Managing “The Change”

by Dr. Chantel Roedner // July - August - September 2023

Menopause – the change that every woman knows is coming. With these tips, you can be prepared and know what to expect, so you can go through the change like a pro.

What is Menopause?

Menopause is the cessation of menstruation for 12 or more months in the absence of any other cause. The average age of menopause is 51, but women will experience symptoms years or months prior during the perimenopausal period.

Symptoms of Menopause: Hot flashes (most common); sleep disturbances; depression; vaginal dryness; change in sexual function; joint pains.

Eighty percent of women will experience hot flashes, but only 20 to 30 percent of women will see their physicians about them. If untreated, the hot flashes will stop on average after five years, but nine percent of women will experience them into their 70s. That’s why it’s important to discuss symptoms with your physician so they can determine how to best help.

Hormone Replacement Therapy (HRT)

Hormone Replacement Therapy (HRT) is the giving back of estrogen and/or progesterone as these hormones decline. The primary goal is to relieve symptoms using the lowest dose possible. Studies show that women who begin therapies earlier experience fewer side effects than women who begin them later. Most women use HRTs for three to five years, and taper off the meds to help avoid symptoms returning.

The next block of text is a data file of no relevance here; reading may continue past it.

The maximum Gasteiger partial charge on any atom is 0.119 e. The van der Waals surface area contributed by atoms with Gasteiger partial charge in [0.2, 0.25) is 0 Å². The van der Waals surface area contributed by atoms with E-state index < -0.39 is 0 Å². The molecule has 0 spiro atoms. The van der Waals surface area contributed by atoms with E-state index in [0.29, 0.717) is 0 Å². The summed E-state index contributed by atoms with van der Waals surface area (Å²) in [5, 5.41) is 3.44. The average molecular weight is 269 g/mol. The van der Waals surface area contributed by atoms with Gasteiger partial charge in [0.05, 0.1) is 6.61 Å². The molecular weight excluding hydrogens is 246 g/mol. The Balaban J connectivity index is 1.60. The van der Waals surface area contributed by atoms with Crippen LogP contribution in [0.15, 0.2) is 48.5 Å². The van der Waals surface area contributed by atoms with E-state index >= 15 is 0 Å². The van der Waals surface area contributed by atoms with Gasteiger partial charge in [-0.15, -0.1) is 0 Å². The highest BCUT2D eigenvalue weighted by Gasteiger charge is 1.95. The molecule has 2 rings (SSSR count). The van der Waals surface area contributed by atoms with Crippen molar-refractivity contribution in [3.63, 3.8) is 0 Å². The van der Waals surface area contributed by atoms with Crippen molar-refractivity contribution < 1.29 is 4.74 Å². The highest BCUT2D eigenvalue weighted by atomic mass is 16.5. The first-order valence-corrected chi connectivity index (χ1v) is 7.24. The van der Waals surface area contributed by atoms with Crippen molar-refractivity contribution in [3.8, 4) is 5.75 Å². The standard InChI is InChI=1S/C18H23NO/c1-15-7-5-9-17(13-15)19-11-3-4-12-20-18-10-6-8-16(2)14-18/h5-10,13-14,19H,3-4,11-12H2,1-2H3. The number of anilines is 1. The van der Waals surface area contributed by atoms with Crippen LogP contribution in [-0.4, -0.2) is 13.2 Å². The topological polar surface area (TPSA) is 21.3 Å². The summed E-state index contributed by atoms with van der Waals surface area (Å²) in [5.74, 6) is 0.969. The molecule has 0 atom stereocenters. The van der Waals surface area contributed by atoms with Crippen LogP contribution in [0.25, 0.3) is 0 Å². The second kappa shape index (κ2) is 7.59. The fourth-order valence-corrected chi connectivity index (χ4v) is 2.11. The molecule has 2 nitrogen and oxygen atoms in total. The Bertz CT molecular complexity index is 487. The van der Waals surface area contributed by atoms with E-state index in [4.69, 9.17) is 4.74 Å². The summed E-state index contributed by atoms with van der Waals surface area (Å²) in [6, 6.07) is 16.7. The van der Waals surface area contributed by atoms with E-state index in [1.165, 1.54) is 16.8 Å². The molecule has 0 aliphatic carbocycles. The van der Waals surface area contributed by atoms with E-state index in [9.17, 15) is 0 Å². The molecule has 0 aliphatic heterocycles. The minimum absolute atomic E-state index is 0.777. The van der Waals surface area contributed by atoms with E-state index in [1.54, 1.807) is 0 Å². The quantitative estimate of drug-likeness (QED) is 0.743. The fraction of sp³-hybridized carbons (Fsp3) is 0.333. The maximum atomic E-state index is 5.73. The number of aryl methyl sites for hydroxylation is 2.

Risks of HRT: Most healthy, non-smoking, normal weight peri-menopausal women are appropriate candidates. Women who are older or who have health conditions are at an increased risk of having adverse events on HRT. Examples include history of cancer, DVT/PE, stroke, heart disease, hypertension, and poorly controlled diabetes. Visit a gynecologist to find out if HRT is right for you. If your risk is elevated, HRT may not be a good option.

Benefits of HRT: Prevent osteoporosis; reduce incidences of colorectal cancer; improve severe menopause symptoms.

Non-Hormonal Options

SSRI/SNRIs: Celexa, Effexor, or Brisdelle; modest improvement for hot flashes and mood disturbances; costly, but generics help offset cost.

Gabapentin: Can cause drowsiness, which can help in those experiencing sleep disturbances; best for women experiencing hot flashes at night or having trouble sleeping.

Clonidine: Less commonly used because of side effects such as dry mouth, dizziness, constipation, and sedation; available if other treatments fail; best tolerated as a transdermal patch.

Progestin Therapies: Moderate improvement with 20 to 40 percent of women seeing improvement; not estrogen; can be used alone when estrogen is contraindicated; should be used as co-therapy in women who still have their uterus.

Conjugated Estrogen/Bazedoxifene (DuaVee): Newer agent that may be used in women who can’t tolerate oral progestin therapies; slightly increased risk of clots; costly.

Non-Traditional Therapies: There may be no harm in using non-traditional therapies to treat menopause if they help with symptoms and there are no ill effects from other drugs you are taking. Be sure to check with your doctor before starting them. Examples include hypnosis, cognitive behavioral therapies, acupuncture, evening primrose oil, and flaxseed.

Plant Therapies: Plant and herbal therapies, such as black cohosh.

Weight Loss: Can be useful for women suffering from mood symptoms and fatigue.

Dr. Chantel Roedner

Dr. Chantel Roedner of WakeMed OB-GYN specializes in high-risk obstetrics, infertility, minimally invasive gynecological surgery including robotic surgery, well woman care, and contraception.